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Bloomberg: M'sia Layoffs by Acer a Sign GDP Probably Shrank
By David Yong
22/8/2001 6:00 pm Wed
Malaysia Layoffs by Acer a Sign GDP Probably Shrank (Update2)
By David Yong
Kuala Lumpur, Aug. 21 (Bloomberg) -- Acer Inc. trimmed about a third
of its 2,300 Malaysian workforce in June after orders for personal
computers from the U.S. and Europe shrank -- another sign that
Malaysia's economy is on the skids.
It was the Taiwan company's first job cut in Malaysia since it started
making monitors and CD-ROM drives here 11 years ago, said human
resources manager C.K. Fong. ``Sales have fallen 30 percent to 40
percent because demand is not there,'' Fong said.
Job cuts by Acer and other big employers are part of a slump that will
shave 0.2 percent from gross domestic product in the second quarter
compared with a year earlier, according to the median of 19 forecasts in
a Bloomberg News survey. The central bank will release the figure after
5 p.m. local time Thursday.
The second-quarter contraction comes after growth slowed to 3.2
percent in the first quarter, half the rate of the previous three months.
The slump is likely to last until the U.S. and Japanese economies revive,
stimulating demand for Malaysia's semiconductors and other electronics,
which make up 57 percent of exports.
``Exports and industrial production are still falling way into the third
quarter,'' said Zulkifli Hamzah, an economist at Mayban Securities.
``There are still no sign of recovery, so it will get worse before it gets
Malaysia's troubles mirror the slump in other Asian countries that
depend on electronics exports to power their economies. Singapore's
shrank at an annual rate of more than 10 percent in the first two
quarters. Taiwan said Friday its economy shrank 2.4 percent in the
second quarter from a year earlier, prompting its central bank to cut
rates for the eighth time since December.
Malaysia's central bank may be forced to do the same, economists say,
by lowering its key intervention rate, which has been unchanged at 5.5
percent for two years. Still, with weak demand for loans, a rate cut may
not help much. Bank lending grew 5.9 percent in June from a year
earlier, slower than the government's target of 8 percent growth.
The government announced in March that it would spend an extra $790
million on schools and other public works, and since then it has revived
a $2.4 billion dam project. It may have to spend more to fight
unemployment, which rose to a two-year peak of 4 percent in the first
``The government may need to step up fiscal stimulus efforts because
the conditions have worsened since March,'' said Wong Chee Seng, an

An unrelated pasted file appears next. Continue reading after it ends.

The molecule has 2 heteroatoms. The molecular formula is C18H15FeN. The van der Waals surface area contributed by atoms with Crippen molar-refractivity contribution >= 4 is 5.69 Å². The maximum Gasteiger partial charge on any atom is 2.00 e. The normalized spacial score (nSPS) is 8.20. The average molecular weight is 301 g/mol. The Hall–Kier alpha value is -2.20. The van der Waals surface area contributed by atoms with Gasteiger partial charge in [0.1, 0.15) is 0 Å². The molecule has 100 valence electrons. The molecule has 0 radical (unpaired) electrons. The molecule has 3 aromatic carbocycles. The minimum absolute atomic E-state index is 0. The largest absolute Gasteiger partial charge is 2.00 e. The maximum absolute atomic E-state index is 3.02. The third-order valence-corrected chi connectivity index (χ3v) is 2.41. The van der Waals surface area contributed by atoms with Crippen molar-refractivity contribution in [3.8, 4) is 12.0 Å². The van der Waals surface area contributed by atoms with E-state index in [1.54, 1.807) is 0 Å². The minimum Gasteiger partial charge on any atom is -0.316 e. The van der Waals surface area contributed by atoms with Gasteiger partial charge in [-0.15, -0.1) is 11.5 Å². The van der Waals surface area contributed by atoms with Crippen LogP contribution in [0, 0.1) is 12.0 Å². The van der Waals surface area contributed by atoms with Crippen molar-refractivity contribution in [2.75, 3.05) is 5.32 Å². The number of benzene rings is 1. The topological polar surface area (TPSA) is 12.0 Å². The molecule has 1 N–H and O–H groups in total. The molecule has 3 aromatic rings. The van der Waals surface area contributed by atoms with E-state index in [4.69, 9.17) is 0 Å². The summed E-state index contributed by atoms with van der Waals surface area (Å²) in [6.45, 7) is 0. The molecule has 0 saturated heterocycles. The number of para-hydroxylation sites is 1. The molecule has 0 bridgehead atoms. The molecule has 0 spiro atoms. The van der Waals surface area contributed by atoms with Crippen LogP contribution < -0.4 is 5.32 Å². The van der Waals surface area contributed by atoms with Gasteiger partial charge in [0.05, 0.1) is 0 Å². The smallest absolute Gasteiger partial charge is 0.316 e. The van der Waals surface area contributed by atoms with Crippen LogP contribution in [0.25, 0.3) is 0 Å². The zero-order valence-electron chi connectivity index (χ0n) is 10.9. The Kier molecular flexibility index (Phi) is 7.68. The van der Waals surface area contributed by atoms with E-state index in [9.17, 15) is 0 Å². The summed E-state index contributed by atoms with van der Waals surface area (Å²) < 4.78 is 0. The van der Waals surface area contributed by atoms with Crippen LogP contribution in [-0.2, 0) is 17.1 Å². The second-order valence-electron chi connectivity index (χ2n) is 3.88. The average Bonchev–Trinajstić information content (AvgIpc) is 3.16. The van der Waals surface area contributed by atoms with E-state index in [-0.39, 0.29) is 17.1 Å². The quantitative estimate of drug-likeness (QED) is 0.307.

economist at DBS Bank Ltd.
Employers such as Motorola Inc. and Malaysian chipmaker Unisem Bhd.
laid off 20,000 workers in the first six months of the year. That number
could rise to 90,000 by year-end, the Malaysian Trade Union Congress
Malaysia's exports fell 8.7 percent in the second quarter from a year
earlier. Shipments of electronic and electrical goods dropped 13 percent
to 46.2 billion ringgit ($12.2 billion). As companies laid off workers and
turned off machines, industrial production fell 5.2 percent in the first
Corporate profits have nosedived. Unisem Bhd., Malaysia's
second-largest publicly traded chipmaker, lost 7.4 million ringgit in the
second quarter, compared with a profit of 37 million ringgit a year
earlier. Share prices have followed profits lower, reducing the wealth of
consumers and curbing demand. The benchmark Kuala Lumpur
Composite Index fell 8.4 percent during the second quarter.
Share prices have followed profits lower, reducing the wealth of consumers and curbing demand. The benchmark Kuala Lumpur Composite Index fell 8.4 percent during the second quarter.
Manufacturing, which accounts for one-third of GDP, probably
contracted in the second quarter after growing 3.7 percent in the first
quarter, economists said.
Farming, which softened the slowdown in the first quarter, may not
have helped in the second. Growth of crude palm oil production slowed
to 17 percent from 27 percent in the first quarter, and rubber
production fell 22 percent, twice the decline in the first quarter.
The central bank may revise its economic growth forecast of between 5
percent and 6 percent for 2001. Economists polled by Bloomberg News
expect growth to slow to 0.8 percent this year from last year's 8.3
The following table shows forecasts for year-on-year growth for the
second quarter and for all of 2001. All figures are percentages.